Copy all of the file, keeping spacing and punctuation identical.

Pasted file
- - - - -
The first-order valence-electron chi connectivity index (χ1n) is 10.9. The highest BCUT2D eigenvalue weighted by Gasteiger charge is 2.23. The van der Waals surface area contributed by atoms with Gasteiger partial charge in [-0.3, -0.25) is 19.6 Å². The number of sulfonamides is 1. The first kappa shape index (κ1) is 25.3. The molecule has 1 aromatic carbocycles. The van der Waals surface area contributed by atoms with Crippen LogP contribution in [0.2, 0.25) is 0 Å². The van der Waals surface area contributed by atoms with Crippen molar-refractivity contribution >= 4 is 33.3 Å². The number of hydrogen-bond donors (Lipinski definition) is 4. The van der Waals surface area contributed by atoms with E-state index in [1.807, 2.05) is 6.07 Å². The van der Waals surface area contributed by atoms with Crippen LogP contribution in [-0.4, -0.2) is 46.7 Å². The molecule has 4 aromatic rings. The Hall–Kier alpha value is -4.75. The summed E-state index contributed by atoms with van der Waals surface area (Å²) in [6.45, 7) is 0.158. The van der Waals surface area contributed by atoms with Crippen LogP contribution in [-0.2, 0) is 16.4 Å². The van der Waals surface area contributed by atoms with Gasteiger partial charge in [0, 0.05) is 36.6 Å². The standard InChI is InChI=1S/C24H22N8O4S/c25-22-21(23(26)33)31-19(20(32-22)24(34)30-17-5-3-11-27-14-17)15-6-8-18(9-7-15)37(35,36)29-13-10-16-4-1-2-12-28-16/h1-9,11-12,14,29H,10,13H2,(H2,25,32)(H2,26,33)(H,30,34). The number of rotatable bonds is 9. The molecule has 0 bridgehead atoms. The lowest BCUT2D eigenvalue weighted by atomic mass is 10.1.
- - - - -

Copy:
The first-order valence-electron chi connectivity index (χ1n) is 10.9. The highest BCUT2D eigenvalue weighted by Gasteiger charge is 2.23. The van der Waals surface area contributed by atoms with Gasteiger partial charge in [-0.3, -0.25) is 19.6 Å². The number of sulfonamides is 1. The first kappa shape index (κ1) is 25.3. The molecule has 1 aromatic carbocycles. The van der Waals surface area contributed by atoms with Crippen LogP contribution in [0.2, 0.25) is 0 Å². The van der Waals surface area contributed by atoms with Crippen molar-refractivity contribution >= 4 is 33.3 Å². The number of hydrogen-bond donors (Lipinski definition) is 4. The van der Waals surface area contributed by atoms with E-state index in [1.807, 2.05) is 6.07 Å². The van der Waals surface area contributed by atoms with Crippen LogP contribution in [-0.4, -0.2) is 46.7 Å². The molecule has 4 aromatic rings. The Hall–Kier alpha value is -4.75. The summed E-state index contributed by atoms with van der Waals surface area (Å²) in [6.45, 7) is 0.158. The van der Waals surface area contributed by atoms with Crippen LogP contribution in [-0.2, 0) is 16.4 Å². The van der Waals surface area contributed by atoms with Gasteiger partial charge in [0, 0.05) is 36.6 Å². The standard InChI is InChI=1S/C24H22N8O4S/c25-22-21(23(26)33)31-19(20(32-22)24(34)30-17-5-3-11-27-14-17)15-6-8-18(9-7-15)37(35,36)29-13-10-16-4-1-2-12-28-16/h1-9,11-12,14,29H,10,13H2,(H2,25,32)(H2,26,33)(H,30,34). The number of rotatable bonds is 9. The molecule has 0 bridgehead atoms. The lowest BCUT2D eigenvalue weighted by atomic mass is 10.1.